Well, first of all, preparing food is practical and less expensive, but there is a good chance that it creates a feeling of readiness in the individual. They may look at their kitchen bench covered with the forest of meals they have just made and understand that yes, they can do this and yes, they are able to eat well so long as they are prepared. Over time the requirement for preparation will go away, but the effects on that person’s confidence may not. Although food prep isn’t a necessity, it’s damn helpful, and the increased confidence just might seep out in to other areas of behaviour change, too.
Ultimately, the point is this.
Nutrition is a science, but applied nutrition is far more than that. Applied nutrition requires at least some understanding (either from reviewing literature from other disciplines, or from personal experience), of the many other drivers that lie behind successes and failures relating to nutritional interventions There is SO much more to nutrition than knowing how many calories to eat and knowing that it doesn’t matter if your rice is white or brown.
In fact, nutrition is a growing and rapidly accelerating topic, and you can be sure that we here at the BTN Academy will always remain at the forefront. We’ve made assumptions in our past teachings and coaching with nutrition, but having invested vast amouts of time buried in the literature, as well as analysing the behavioural patterns of our clients in attempting their journey of change (both with our 1-2-1 coaching and our group coaching program Fat Loss for Life), we have learned much about nutrition and ones ability to change, for good.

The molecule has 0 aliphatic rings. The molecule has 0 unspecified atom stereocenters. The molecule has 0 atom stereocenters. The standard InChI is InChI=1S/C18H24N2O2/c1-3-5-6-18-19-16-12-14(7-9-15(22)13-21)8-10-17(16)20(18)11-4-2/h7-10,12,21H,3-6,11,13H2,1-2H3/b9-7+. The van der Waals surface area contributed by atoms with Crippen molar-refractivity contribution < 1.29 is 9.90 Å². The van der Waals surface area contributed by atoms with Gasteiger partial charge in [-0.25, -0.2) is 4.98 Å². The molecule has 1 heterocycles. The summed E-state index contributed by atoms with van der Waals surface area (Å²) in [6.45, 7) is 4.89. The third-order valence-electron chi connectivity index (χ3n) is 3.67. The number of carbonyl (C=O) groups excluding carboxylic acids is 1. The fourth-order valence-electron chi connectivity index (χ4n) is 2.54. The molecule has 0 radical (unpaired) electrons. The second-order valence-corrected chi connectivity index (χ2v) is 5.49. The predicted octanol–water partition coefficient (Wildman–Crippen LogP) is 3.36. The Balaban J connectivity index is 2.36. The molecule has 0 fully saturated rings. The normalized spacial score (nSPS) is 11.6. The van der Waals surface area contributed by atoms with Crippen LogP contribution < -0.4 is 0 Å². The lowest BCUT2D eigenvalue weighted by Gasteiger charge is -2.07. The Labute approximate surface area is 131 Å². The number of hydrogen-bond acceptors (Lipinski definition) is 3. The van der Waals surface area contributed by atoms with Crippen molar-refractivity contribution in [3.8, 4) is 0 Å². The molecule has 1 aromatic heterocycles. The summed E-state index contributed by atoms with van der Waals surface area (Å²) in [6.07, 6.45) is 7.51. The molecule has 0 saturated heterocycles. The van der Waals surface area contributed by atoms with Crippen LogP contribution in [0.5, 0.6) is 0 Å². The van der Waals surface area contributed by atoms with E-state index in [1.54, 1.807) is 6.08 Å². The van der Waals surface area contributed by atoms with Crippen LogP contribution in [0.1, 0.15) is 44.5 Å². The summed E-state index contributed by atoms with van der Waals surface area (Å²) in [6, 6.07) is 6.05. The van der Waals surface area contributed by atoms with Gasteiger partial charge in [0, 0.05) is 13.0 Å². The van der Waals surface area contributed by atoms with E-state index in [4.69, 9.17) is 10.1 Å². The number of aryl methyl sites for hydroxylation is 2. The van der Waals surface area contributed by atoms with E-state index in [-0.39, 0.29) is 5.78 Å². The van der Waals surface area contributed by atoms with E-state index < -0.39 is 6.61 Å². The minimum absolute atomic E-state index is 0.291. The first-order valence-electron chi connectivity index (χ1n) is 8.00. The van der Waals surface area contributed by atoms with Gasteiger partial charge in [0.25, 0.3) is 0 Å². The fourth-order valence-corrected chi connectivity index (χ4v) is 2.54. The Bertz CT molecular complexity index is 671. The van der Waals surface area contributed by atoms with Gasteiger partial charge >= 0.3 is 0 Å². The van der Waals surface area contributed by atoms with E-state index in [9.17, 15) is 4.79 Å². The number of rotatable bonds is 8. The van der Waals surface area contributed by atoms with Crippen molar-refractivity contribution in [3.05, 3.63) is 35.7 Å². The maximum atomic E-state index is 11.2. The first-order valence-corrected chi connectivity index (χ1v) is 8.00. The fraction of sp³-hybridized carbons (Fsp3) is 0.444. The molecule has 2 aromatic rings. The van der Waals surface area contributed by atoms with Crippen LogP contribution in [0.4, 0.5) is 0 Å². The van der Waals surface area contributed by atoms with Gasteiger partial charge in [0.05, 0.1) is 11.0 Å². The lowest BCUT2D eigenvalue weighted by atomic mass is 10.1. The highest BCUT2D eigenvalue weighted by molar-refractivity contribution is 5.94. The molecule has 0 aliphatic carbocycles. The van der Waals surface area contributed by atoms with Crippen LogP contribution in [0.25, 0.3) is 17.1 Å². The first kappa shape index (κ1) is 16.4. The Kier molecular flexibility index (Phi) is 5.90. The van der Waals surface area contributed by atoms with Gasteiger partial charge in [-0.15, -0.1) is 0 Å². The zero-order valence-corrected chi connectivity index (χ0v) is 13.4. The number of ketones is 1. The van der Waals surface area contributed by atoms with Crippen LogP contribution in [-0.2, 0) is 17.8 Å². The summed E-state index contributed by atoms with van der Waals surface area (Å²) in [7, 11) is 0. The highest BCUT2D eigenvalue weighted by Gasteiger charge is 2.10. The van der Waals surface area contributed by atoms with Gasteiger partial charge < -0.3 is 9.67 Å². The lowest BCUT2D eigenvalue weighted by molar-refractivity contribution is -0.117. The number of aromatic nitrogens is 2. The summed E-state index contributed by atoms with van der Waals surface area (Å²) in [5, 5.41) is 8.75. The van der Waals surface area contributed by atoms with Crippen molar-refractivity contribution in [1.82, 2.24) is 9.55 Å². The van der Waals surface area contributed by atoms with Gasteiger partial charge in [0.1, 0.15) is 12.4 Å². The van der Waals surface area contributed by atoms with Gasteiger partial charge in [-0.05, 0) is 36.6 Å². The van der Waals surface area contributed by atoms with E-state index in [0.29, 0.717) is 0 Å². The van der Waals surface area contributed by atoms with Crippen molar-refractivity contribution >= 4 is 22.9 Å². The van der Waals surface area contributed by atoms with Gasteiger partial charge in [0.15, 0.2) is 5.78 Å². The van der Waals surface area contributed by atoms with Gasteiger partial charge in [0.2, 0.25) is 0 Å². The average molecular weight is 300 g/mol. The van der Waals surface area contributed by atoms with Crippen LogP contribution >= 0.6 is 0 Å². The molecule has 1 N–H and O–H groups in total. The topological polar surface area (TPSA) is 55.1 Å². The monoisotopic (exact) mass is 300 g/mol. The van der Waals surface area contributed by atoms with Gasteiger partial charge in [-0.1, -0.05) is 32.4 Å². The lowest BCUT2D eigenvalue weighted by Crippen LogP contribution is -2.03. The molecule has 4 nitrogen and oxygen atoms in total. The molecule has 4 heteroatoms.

Because of the human nuances and interesting wrinkles that complicate what should at first seem so simple with weight management and health, we have evolved what we teach. All of the above we’ve just discussed is now a forefront part of our new Foundation Academy course.
This brand new, built-from-scratch 10 week course is accompanied by a ~400 page, comprehensively referenced manual which will teach you the basics like you’ve never been taught them before. It’s not just about calories after all!
You’ll learn about food from the molecular level up, you’ll learn the biology involved with transporting food from your fork to a cell, you’ll learn how food impacts not only your bodyfat but your health, you’ll learn about behavioural science and habit change, and you’ll even learn some basic neuroscience and psychology as they pertain to sleep, habit change and more. In short, we will walk you through nutrition using the broadest range of disciplines possible in 10 weeks, so you understand ALL the science, and importantly, its application to us and the clients we coach.
And it’s starting soon and myself and Ben, your teachers, hope to see you there!
BTN Academy Mentor
- Aune, D., Giovannucci, E., Boffetta, P., Fadnes, L., Keum, N., Norat, T., Greenwood, D., Riboli, E., Vatten, L. and Tonstad, S. (2017). Fruit and vegetable intake and the risk of cardiovascular disease, total cancer and all-cause mortality–a systematic review and dose-response meta-analysis of prospective studies. International Journal of Epidemiology.